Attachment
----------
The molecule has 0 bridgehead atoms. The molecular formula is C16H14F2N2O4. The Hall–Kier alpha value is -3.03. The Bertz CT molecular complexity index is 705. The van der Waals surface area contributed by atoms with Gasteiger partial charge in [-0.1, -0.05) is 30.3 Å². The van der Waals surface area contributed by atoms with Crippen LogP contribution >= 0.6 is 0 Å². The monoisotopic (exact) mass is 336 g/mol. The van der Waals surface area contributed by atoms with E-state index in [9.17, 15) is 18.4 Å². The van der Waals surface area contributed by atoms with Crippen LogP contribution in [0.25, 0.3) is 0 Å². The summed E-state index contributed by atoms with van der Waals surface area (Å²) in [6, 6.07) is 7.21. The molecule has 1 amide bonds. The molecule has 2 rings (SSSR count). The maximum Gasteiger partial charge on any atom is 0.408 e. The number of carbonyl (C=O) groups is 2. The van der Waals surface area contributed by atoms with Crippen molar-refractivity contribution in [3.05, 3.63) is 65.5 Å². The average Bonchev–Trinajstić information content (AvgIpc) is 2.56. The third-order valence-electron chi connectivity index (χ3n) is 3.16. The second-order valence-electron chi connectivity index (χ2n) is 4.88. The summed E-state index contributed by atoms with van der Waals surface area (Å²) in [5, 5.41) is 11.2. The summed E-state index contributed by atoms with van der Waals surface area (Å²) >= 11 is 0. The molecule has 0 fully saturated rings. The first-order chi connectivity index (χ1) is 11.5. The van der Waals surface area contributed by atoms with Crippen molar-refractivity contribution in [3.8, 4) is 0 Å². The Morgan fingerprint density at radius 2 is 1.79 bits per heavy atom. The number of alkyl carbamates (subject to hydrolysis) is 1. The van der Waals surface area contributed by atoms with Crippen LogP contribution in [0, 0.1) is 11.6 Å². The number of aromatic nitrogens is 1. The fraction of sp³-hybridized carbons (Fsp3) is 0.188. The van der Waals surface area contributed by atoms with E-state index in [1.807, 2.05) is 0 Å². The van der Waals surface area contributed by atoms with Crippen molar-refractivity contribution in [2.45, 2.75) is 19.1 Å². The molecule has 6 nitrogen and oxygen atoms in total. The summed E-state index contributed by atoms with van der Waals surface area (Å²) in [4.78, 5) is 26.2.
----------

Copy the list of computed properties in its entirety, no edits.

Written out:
The molecule has 0 bridgehead atoms. The molecular formula is C16H14F2N2O4. The Hall–Kier alpha value is -3.03. The Bertz CT molecular complexity index is 705. The van der Waals surface area contributed by atoms with Gasteiger partial charge in [-0.1, -0.05) is 30.3 Å². The van der Waals surface area contributed by atoms with Crippen LogP contribution >= 0.6 is 0 Å². The monoisotopic (exact) mass is 336 g/mol. The van der Waals surface area contributed by atoms with E-state index in [9.17, 15) is 18.4 Å². The van der Waals surface area contributed by atoms with Crippen LogP contribution in [0.25, 0.3) is 0 Å². The summed E-state index contributed by atoms with van der Waals surface area (Å²) in [6, 6.07) is 7.21. The molecule has 1 amide bonds. The molecule has 2 rings (SSSR count). The maximum Gasteiger partial charge on any atom is 0.408 e. The number of carbonyl (C=O) groups is 2. The van der Waals surface area contributed by atoms with Crippen molar-refractivity contribution in [3.05, 3.63) is 65.5 Å². The average Bonchev–Trinajstić information content (AvgIpc) is 2.56. The third-order valence-electron chi connectivity index (χ3n) is 3.16. The second-order valence-electron chi connectivity index (χ2n) is 4.88. The summed E-state index contributed by atoms with van der Waals surface area (Å²) in [5, 5.41) is 11.2. The summed E-state index contributed by atoms with van der Waals surface area (Å²) >= 11 is 0. The molecule has 0 fully saturated rings. The first-order chi connectivity index (χ1) is 11.5. The van der Waals surface area contributed by atoms with Crippen molar-refractivity contribution in [3.8, 4) is 0 Å². The Morgan fingerprint density at radius 2 is 1.79 bits per heavy atom. The number of alkyl carbamates (subject to hydrolysis) is 1. The van der Waals surface area contributed by atoms with Crippen LogP contribution in [0, 0.1) is 11.6 Å². The number of aromatic nitrogens is 1. The fraction of sp³-hybridized carbons (Fsp3) is 0.188. The van der Waals surface area contributed by atoms with E-state index in [1.807, 2.05) is 0 Å². The van der Waals surface area contributed by atoms with Crippen molar-refractivity contribution in [2.45, 2.75) is 19.1 Å². The molecule has 6 nitrogen and oxygen atoms in total. The summed E-state index contributed by atoms with van der Waals surface area (Å²) in [4.78, 5) is 26.2.